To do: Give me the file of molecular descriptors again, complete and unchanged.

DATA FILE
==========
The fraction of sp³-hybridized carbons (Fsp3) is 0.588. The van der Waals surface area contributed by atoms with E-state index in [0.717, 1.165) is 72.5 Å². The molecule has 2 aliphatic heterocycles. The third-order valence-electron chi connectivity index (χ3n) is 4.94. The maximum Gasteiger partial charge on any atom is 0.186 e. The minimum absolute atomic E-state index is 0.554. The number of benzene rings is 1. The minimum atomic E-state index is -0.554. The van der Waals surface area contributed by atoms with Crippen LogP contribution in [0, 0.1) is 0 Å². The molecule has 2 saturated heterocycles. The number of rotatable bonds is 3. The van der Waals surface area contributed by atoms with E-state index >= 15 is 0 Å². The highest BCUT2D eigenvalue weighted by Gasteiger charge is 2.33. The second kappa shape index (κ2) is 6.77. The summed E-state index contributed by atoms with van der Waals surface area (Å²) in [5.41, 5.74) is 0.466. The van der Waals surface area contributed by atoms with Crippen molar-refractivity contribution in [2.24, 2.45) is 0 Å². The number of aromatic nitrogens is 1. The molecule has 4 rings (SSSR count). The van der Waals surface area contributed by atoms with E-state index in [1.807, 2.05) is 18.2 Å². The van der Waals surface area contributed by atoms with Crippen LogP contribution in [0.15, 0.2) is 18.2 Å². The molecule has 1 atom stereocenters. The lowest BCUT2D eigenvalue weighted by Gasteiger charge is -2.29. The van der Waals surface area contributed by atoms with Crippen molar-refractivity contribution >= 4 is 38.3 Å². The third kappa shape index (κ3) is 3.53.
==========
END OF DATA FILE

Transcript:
The fraction of sp³-hybridized carbons (Fsp3) is 0.588. The van der Waals surface area contributed by atoms with E-state index in [0.717, 1.165) is 72.5 Å². The molecule has 2 aliphatic heterocycles. The third-order valence-electron chi connectivity index (χ3n) is 4.94. The maximum Gasteiger partial charge on any atom is 0.186 e. The minimum absolute atomic E-state index is 0.554. The number of benzene rings is 1. The minimum atomic E-state index is -0.554. The van der Waals surface area contributed by atoms with Crippen LogP contribution in [0, 0.1) is 0 Å². The molecule has 2 saturated heterocycles. The number of rotatable bonds is 3. The van der Waals surface area contributed by atoms with E-state index >= 15 is 0 Å². The highest BCUT2D eigenvalue weighted by Gasteiger charge is 2.33. The second kappa shape index (κ2) is 6.77. The summed E-state index contributed by atoms with van der Waals surface area (Å²) in [5.41, 5.74) is 0.466. The van der Waals surface area contributed by atoms with Crippen molar-refractivity contribution in [2.24, 2.45) is 0 Å². The number of aromatic nitrogens is 1. The molecule has 4 rings (SSSR count). The van der Waals surface area contributed by atoms with E-state index in [1.807, 2.05) is 18.2 Å². The van der Waals surface area contributed by atoms with Crippen LogP contribution in [0.15, 0.2) is 18.2 Å². The molecule has 1 atom stereocenters. The lowest BCUT2D eigenvalue weighted by Gasteiger charge is -2.29. The van der Waals surface area contributed by atoms with Crippen molar-refractivity contribution >= 4 is 38.3 Å². The third kappa shape index (κ3) is 3.53.